So said Northrop Grumman Chairman and CEO Ronald Sugar March 13 while discussing the Air Force’s KC-X award to his company at the end of February and the subsequent legal challenge by losing bidder Boeing. Appearing on CNBC’s Squawk Box program, Sugar said the KC-30—now designated the KC-45A—is “absolutely the best tanker” for the nation and the Air Force’s evaluation process was solid. “I have no reason to believe that there was anything other than a full, fair, open, and transparent process,” he said. For those in Congress “concerned” about USAF’s choice, Sugar said he hopes that they will allow the Air Force to move forward with fielding the badly needed tankers once the Government Accountability Office rules on the protest (assuming, of course, the GAO does not side with Boeing’s complaints). “To do anything different,” he cautions” frankly, would undermine the integrity of the overall procurement process.” Sugar also defended the KC-45A tanker team from what he described as the “tremendous amount of misinformation” even “disinformation” that is circulating. “To simplistically say—or jingoistically say” that the KC-45A is not an American tanker while Boeing’s KC-767 is, is “absolutely untrue,” he said. In fact, Northrop says the KC-45A tanker will expand the US industrial base by 48,000 direct and indirect new jobs, with 230 suppliers located in 49 states. But to help make its case on Capitol Hill, the company has hired the lobbying firm headed by former Senators John Breux (D-La.) and Trent Lott (R-Miss.), the Seattle Post-Intelligencer reported March 14.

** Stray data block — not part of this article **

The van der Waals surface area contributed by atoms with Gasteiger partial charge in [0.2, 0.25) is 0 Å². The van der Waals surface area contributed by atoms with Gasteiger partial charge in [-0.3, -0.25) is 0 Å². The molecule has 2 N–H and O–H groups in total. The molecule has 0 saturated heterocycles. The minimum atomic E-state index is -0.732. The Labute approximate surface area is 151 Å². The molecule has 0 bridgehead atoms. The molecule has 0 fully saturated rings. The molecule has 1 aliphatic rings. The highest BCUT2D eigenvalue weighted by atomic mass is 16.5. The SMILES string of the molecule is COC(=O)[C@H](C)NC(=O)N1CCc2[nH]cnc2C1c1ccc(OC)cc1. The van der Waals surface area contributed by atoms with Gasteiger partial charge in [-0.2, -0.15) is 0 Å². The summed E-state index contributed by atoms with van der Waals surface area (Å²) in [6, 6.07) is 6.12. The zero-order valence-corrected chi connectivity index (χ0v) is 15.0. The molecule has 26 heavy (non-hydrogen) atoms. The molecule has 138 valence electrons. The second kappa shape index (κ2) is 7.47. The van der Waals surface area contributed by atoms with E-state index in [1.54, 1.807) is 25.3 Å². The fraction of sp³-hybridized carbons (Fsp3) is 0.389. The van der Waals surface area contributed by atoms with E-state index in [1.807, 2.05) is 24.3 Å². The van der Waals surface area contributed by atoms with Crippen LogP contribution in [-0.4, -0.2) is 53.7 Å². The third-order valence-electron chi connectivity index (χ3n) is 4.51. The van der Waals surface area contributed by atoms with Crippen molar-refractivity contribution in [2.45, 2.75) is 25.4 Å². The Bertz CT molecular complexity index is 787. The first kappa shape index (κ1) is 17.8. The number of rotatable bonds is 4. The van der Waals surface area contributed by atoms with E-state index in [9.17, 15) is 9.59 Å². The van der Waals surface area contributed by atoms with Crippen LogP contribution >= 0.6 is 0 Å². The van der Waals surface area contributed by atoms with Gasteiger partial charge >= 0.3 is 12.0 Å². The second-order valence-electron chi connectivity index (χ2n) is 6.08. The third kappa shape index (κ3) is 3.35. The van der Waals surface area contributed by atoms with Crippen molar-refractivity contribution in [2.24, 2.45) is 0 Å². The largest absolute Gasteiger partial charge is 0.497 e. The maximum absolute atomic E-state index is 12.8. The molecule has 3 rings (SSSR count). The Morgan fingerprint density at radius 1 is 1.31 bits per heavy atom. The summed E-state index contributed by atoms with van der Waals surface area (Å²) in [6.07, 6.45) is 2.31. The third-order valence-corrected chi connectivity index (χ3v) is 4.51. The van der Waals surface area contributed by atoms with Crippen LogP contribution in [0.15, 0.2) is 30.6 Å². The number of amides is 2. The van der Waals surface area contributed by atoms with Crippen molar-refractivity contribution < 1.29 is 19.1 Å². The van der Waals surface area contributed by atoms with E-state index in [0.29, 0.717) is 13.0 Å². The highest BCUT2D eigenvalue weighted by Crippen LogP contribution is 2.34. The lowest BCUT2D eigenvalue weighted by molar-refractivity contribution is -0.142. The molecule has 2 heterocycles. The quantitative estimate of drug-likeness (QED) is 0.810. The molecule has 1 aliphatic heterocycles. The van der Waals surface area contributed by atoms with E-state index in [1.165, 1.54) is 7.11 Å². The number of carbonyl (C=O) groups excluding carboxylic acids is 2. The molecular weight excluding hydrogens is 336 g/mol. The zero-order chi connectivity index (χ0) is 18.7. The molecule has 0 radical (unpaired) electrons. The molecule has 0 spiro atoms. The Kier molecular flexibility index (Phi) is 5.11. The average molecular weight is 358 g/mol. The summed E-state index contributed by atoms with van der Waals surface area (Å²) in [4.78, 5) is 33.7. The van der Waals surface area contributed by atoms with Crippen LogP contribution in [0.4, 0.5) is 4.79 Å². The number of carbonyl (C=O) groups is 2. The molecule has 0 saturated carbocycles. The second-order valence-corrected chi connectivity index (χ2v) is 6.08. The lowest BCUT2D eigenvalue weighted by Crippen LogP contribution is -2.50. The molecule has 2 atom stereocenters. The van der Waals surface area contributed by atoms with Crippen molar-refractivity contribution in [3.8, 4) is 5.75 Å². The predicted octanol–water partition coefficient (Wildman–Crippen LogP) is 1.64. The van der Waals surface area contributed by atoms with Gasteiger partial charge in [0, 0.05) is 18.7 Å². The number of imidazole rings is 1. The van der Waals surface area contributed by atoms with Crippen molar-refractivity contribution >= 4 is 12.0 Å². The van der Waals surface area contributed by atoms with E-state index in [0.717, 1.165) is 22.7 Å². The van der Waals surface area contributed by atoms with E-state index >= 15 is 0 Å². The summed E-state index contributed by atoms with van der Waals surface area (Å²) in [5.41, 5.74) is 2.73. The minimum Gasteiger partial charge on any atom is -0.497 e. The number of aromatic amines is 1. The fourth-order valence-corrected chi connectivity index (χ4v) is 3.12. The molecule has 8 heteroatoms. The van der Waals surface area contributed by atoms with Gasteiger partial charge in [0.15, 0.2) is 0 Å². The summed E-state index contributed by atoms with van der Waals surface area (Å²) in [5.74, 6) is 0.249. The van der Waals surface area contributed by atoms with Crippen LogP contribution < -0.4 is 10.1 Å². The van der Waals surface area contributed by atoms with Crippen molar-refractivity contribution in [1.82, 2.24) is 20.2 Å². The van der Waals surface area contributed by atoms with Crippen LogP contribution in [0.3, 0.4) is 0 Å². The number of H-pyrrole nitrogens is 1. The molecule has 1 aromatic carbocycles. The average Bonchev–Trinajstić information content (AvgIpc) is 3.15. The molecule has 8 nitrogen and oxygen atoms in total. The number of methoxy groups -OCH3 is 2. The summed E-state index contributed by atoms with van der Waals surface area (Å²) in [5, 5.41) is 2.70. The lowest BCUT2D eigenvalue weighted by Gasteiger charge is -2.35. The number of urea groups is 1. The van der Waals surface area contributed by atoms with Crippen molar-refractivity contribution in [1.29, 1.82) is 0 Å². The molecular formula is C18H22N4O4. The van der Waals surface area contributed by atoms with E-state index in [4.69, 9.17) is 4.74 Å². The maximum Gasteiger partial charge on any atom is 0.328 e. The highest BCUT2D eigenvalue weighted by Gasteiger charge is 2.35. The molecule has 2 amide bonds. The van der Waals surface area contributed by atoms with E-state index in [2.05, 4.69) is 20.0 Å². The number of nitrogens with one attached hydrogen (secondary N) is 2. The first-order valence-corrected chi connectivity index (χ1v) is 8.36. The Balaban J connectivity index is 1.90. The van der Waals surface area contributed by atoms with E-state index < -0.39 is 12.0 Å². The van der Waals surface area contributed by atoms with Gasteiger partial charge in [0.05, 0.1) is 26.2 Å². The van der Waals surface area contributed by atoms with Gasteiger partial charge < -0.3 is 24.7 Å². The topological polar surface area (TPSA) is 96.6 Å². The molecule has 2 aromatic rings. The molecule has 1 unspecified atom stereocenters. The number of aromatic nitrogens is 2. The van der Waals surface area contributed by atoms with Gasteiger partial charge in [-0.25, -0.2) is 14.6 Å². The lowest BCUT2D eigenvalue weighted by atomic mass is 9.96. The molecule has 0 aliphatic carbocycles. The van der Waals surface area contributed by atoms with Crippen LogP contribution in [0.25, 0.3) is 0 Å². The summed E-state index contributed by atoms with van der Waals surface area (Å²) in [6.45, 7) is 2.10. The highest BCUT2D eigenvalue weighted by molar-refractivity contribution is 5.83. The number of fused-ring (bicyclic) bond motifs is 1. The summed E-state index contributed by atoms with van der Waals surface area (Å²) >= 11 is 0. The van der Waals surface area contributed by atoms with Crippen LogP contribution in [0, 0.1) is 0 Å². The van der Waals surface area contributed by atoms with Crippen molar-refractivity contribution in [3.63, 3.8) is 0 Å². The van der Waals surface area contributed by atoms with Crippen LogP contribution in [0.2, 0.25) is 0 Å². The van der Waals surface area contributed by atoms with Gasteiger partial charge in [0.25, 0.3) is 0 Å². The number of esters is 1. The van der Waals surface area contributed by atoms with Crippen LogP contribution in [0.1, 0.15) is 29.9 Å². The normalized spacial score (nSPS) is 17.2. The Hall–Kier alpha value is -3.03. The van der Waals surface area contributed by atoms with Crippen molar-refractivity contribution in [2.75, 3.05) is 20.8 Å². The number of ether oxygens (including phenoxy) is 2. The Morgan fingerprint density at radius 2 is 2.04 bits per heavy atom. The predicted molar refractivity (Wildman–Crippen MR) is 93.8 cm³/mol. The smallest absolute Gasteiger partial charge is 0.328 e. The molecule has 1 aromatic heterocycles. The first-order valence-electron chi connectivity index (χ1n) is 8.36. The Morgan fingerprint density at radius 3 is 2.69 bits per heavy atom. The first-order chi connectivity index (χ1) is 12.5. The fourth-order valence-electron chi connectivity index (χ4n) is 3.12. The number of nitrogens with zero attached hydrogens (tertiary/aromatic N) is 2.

Changes are coming this year for Airmen taking professional military education (PME) distance learning courses. Closer interactions with facilitators, a revised capstone course, and more feedback on test performance are meant to improve the overall experience for distance learning students, who often include members of the Air National Guard.